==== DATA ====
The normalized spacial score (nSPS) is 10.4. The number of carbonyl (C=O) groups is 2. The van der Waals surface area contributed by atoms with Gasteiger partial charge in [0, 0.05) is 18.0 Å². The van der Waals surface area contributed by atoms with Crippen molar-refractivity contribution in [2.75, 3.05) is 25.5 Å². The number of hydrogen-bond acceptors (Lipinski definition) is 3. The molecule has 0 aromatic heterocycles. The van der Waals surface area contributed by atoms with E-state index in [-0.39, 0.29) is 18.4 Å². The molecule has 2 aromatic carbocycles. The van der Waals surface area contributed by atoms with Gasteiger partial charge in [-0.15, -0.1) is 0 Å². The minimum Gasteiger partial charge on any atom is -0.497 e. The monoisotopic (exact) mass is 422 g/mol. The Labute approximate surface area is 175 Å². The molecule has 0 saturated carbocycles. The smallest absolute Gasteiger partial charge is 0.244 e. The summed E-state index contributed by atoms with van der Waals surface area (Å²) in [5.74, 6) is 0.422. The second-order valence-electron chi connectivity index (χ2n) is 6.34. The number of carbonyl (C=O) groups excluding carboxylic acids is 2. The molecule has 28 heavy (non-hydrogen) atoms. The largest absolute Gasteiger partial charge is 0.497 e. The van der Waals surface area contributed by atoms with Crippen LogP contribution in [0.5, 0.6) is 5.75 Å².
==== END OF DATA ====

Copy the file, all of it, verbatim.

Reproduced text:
The normalized spacial score (nSPS) is 10.4. The number of carbonyl (C=O) groups is 2. The van der Waals surface area contributed by atoms with Gasteiger partial charge in [0, 0.05) is 18.0 Å². The van der Waals surface area contributed by atoms with Crippen molar-refractivity contribution in [2.75, 3.05) is 25.5 Å². The number of hydrogen-bond acceptors (Lipinski definition) is 3. The molecule has 0 aromatic heterocycles. The van der Waals surface area contributed by atoms with E-state index in [-0.39, 0.29) is 18.4 Å². The molecule has 2 aromatic carbocycles. The van der Waals surface area contributed by atoms with Gasteiger partial charge in [-0.15, -0.1) is 0 Å². The minimum Gasteiger partial charge on any atom is -0.497 e. The monoisotopic (exact) mass is 422 g/mol. The Labute approximate surface area is 175 Å². The molecule has 0 saturated carbocycles. The smallest absolute Gasteiger partial charge is 0.244 e. The summed E-state index contributed by atoms with van der Waals surface area (Å²) in [5.74, 6) is 0.422. The second-order valence-electron chi connectivity index (χ2n) is 6.34. The number of carbonyl (C=O) groups excluding carboxylic acids is 2. The molecule has 28 heavy (non-hydrogen) atoms. The largest absolute Gasteiger partial charge is 0.497 e. The van der Waals surface area contributed by atoms with Crippen LogP contribution in [0.5, 0.6) is 5.75 Å².